Linked by Thom Holwerda on Thu 26th Oct 2017 16:38 UTC
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Dieter Bohn:

When I think about whether the Pixelbook could reasonably replace a MacBook or a Windows laptop, my gut says that, for most people, the answer is "no." To solve the "last 10 percent" on a Pixelbook, you really have to be very savvy about how to navigate the different computing paradigms of Chrome and Android to make the whole thing work - and even then, it's not easy. Unless you're an expert in the ways of both the web and Android, it shouldn't be your only computer.

If I were Apple or Microsoft, I would be thinking a lot about the generation of students who are savvy with Chromebooks and Android apps, and who might just want the same thing they're used to from their classroom, just in a much nicer package. I don't know that it'll happen this year, though.

Honestly, I think the iPad Pro is a better comparison. On both devices, you can get quite a lot more done than you'd expect, but you have to deeply understand how the platform works to get there. And if you're debating between them, here's the TL;DR: the iPad Pro has better apps, is a tablet-first device, and has a worse web browser. The Pixelbook has worse apps, is a laptop-first device, and has a better web browser.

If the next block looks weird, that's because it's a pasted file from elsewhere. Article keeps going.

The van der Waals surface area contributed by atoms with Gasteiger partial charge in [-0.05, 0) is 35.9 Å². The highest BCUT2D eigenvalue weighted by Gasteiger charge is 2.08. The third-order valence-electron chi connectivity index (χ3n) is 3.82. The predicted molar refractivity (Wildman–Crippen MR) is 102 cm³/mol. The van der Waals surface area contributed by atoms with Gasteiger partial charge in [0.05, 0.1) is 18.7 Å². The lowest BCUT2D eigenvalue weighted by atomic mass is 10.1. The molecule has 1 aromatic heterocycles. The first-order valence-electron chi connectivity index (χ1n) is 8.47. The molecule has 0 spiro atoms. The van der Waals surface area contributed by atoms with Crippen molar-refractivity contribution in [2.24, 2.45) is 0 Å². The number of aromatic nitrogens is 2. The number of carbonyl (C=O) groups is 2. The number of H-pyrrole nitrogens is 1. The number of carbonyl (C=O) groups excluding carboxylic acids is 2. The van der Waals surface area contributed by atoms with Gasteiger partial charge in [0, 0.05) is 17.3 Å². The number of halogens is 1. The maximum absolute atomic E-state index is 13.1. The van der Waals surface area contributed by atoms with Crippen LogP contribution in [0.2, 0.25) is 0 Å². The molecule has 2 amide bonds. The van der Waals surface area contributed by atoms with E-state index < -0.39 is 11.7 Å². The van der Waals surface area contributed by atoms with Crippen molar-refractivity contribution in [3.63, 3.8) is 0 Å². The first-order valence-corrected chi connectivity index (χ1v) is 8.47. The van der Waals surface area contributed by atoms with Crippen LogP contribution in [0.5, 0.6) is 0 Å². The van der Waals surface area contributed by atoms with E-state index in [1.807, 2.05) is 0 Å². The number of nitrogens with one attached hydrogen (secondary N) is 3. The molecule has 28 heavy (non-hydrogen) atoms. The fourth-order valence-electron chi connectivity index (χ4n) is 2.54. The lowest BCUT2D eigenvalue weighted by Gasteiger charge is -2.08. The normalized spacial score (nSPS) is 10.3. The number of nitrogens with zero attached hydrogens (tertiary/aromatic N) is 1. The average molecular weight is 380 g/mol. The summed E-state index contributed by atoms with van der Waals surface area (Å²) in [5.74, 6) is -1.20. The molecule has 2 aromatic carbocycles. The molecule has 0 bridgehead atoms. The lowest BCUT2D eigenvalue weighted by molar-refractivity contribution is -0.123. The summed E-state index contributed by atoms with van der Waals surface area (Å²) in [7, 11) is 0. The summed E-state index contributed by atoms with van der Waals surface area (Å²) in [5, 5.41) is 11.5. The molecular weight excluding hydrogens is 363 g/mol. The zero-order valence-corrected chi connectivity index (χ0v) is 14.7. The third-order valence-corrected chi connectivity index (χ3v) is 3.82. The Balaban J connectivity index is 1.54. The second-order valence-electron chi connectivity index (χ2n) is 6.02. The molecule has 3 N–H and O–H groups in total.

Dieter Bohn hits the nail on the head here - devices like the iPad Pro or the Pixelbook aren't so much about converting traditional longtime desktop/laptop users - they're about making sure that kids currently growing up with iOS and Android/Chrome OS devices in their pocket or at school have a powerful, all-purpose computing device they already know how to work with and that they already like for the future. It's similar to how people wanted to have the same computer at home as they were using at work - IBM-compatible PCs with DOS and later Windows.

The fact that the iPad Pro and Pixelbook are already as good as they are should really worry Microsoft, most of all.

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Y tho?
by model500 on Fri 27th Oct 2017 03:31 UTC
model500
Member since:
2016-12-22

If this was a 400-500$ laptop you could make a strong argument - nobody needs a powerhouse and access to tons of storage and apps an so on on and so forth.
but for 1000$ you can go and buy a surface laptop with proper windows OS on it and have all the apps on this planet you want. on and off the cloud.
so why buy this thing except for looks - it does looks really sleek, but so does a surface as does the macbook.

so where is the advantage of pixelbok - kids that are growing up with phone apps will by the time they hit puberty realize that those are not even close to being enough and will need access to more than just basic apps. and for that price, why buy pixelbook instead of surface or macbook which offer more?

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